A further point of discussion is the merits of box squatting. Box squatting is as simple as it sounds, squat, sit down, stand up. However, the position and distribution of the loading is important as is your back position when seated. With spinal pressures increased in a seated position I am not one who recommends full loading- be it back squat or front squat with a full seat contact- for me it’s one of those points that I have not seen anyone hurt themselves but the fact that tension in the movement is lost during the seated portion of the movement I believe may not have an optimal carryover for function. I tend to teach a touch rather than a full sit as tension is maintained- this in turn though tends to take away from the aspect of the hip drive and being explosive as fatigue builds due to the continuous tension in the lower body.
There are obviously a range of exercises that people consider more bang for your buck when considering enhancing physical abilities. Be it gains in muscle size, strength or functional conditioning then a number of exercises carry over as a foundation movement that should be included in a training programme.
One of the first foundational movements that I include in a programme is the squat. Commonly performed in an olympic fashion with a barbell on the shoulders there are a number of variations that can be used. These include front squats (bar resting on your clavicle at the front of your body), zercher (supporting the bar in bent arms), goblet (holding a dumbell or kettle bell in your hands in front of you, dumbell and trap bar movements (supporting the weight at the side of your body) and jump squats (explosive in nature).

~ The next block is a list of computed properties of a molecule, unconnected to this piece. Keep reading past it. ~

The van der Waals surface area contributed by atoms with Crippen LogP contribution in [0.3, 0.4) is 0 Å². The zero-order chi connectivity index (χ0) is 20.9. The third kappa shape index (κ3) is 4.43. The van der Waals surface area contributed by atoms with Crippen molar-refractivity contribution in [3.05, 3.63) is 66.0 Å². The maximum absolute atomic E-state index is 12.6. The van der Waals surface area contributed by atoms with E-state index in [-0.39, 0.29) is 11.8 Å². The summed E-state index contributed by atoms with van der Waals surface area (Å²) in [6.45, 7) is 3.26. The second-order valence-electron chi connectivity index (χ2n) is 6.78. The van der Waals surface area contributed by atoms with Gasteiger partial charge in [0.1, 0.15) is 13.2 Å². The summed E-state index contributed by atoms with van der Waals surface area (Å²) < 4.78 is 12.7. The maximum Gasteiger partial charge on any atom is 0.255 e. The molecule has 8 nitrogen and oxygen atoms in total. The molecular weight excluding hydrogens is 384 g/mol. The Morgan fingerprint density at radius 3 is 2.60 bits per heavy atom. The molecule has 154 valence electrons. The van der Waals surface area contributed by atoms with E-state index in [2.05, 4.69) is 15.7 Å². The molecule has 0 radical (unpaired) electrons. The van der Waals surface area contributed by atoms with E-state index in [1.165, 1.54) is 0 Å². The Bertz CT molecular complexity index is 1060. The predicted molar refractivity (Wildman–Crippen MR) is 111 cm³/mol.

The traditional back squat has been a bit derided by Mike Boyle on account of spinal forces as well as more specific transfer of forces for sport from single leg exercises. I feel that this is quite relevant for optimum development if looking to avoid excessive forces in the lower back region. While the key concept of training is to develop physical parametres it is totally unnecessary to wrap athletes and trainees in cotton wall- yes, sport is a multi million pound industry but to truly excel a bit of grit and determination has to be endured. Performing back squats for a 4 week cycle if loaded and coached appropriatly will not cause a total shift in physical ability but at the same time it will not cripple someone.
What is more relevant is appropriate exercise selection (what type of squat) and how it is coached. The take home point is that if squats are coached properly under the correct volume and intensity there will be a benefit and tranfer to performance.
This could be the fifth blog I have started and possibly the last, it aims to cover all thinks fitness training related in respect to athletic performance, nutrition and training for results. Hopefully we will post some good articles some video (in time) as well as give my perspective all things training related!
Welcome to WordPress.com. This is your first post. Edit or delete it and start blogging!